Brig Gen Brooks said that US forces have tried to block the roads from Baghdad to Tikrit to stop the regime’s leaders from fleeing north.

The Kurdish claim follows speculation about whether Saddam survived Monday’s ”decapitation” strike, in which four 2 000lb US bombs destroyed a Baghdad restaurant where the Iraqi president and his sons were believed to have been meeting.

Saddam’s fate remained unknown, but his loyalists retained control of the Baghdad area targeted in the US strike intended to kill him.

The British foreign intelligence agency, MI6, reportedly told the CIA that it believed Saddam and his two sons had left the restaurant moments before it was turned into a 60ft crater.

The British Prime Minister, Tony Blair, today stressed that it was difficult to know what was left of the Iraqi regime, and precisely who would have the authority to surrender to coalition forces.

”This conflict is not over yet,” Blair told the Commons. ”There are still some very difficult things to do. As we speak, there is still intense resistance … amongst those parts of Saddam’s regime that want to cling on to power.”

Red Cross suspends Baghdad operations

The international Red Cross said today that it had temporarily suspended operations in Baghdad after one of its staff members went missing.

The ICRC said that Vatche Arslanian (48) a Canadian, was likely to have been seriously injured after the vehicle he was travelling in was hit by gunfire. He has not been seen since Tuesday afternoon, the agency said.

The EU today agreed to spend 9.5m euros for urgent humanitarian aid to Iraq. EU representative Michael Curtis said that the money would be used to rush clean water, medical supplies and foodstuffs including rice, salt and sugar, to mainly both Baghdad and southern Iraq.

The money is the latest slice of a 21m euro emergency aid package for Iraq being prepared by the EU head office. A further 79m euros is expected to be cleared soon by EU officials.

The cash injection from the EU comes as the World Health Organisation warned that the capital’s hospitals were running out of supplies to treat burns, shrapnel wounds and spinal injuries caused by the fighting.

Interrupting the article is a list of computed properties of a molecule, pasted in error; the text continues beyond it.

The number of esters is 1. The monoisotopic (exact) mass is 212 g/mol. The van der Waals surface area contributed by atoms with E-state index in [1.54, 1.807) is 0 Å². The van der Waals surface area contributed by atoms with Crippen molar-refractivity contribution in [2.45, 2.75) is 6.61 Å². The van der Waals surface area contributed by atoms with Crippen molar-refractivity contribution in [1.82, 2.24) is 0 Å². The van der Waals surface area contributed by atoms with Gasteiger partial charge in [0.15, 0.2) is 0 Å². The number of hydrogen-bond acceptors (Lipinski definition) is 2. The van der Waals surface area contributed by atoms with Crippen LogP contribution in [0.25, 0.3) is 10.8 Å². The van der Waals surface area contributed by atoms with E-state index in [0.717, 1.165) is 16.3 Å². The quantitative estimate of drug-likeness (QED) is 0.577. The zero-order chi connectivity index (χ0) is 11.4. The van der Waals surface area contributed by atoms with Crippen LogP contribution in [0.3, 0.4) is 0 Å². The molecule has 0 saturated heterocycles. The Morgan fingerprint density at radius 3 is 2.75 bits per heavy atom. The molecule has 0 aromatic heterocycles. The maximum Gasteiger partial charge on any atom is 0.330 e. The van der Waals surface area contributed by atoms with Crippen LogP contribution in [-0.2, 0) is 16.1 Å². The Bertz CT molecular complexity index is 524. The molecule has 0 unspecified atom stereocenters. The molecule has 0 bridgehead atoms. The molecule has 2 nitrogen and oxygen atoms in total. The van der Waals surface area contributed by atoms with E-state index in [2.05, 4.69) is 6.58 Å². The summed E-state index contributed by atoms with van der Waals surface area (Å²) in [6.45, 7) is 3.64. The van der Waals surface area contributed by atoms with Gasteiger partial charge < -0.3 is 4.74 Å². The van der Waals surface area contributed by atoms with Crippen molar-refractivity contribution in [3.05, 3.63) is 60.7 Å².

Sheikh to help restore order in Basra

British forces in southern Iraq were today working to restore order in the heavily-looted streets of Basra, as desperate citizens swarmed water tanker trucks one day after UK soldiers claimed Iraq’s second city.

British forces also began establishing the country’s first post-war administration yesterday, granting a local sheikh the power to set up an administrative committee representing the groups in the region.

Tribal leader to help curb looting

In other developments today:

  • British Foreign Secretary, Jack Straw, and his French counterpart, Dominique de Villepin, today stressed the need for urgent UN involvement in the rebuilding of Iraq.

  • US-led rescue teams were today searching for the two-man crew of an American fighter jet shot down near Tikrit.

  • The US was today facing sharp criticism over yesterday’s bomb strikes that killed three foreign journalists.

  • Kurdish officials said that US and Kurdish forces had taken a key mountain from which Iraqis have been defending the northern city of Mosul.

  • Kurdish forces tightened their encirclement of Kirkuk yesterday and reportedly took control of the strategic Sekamian plateau, about six miles north of the city, following heavy coalition air strikes on Iraqi front lines. – Guardian Unlimited Â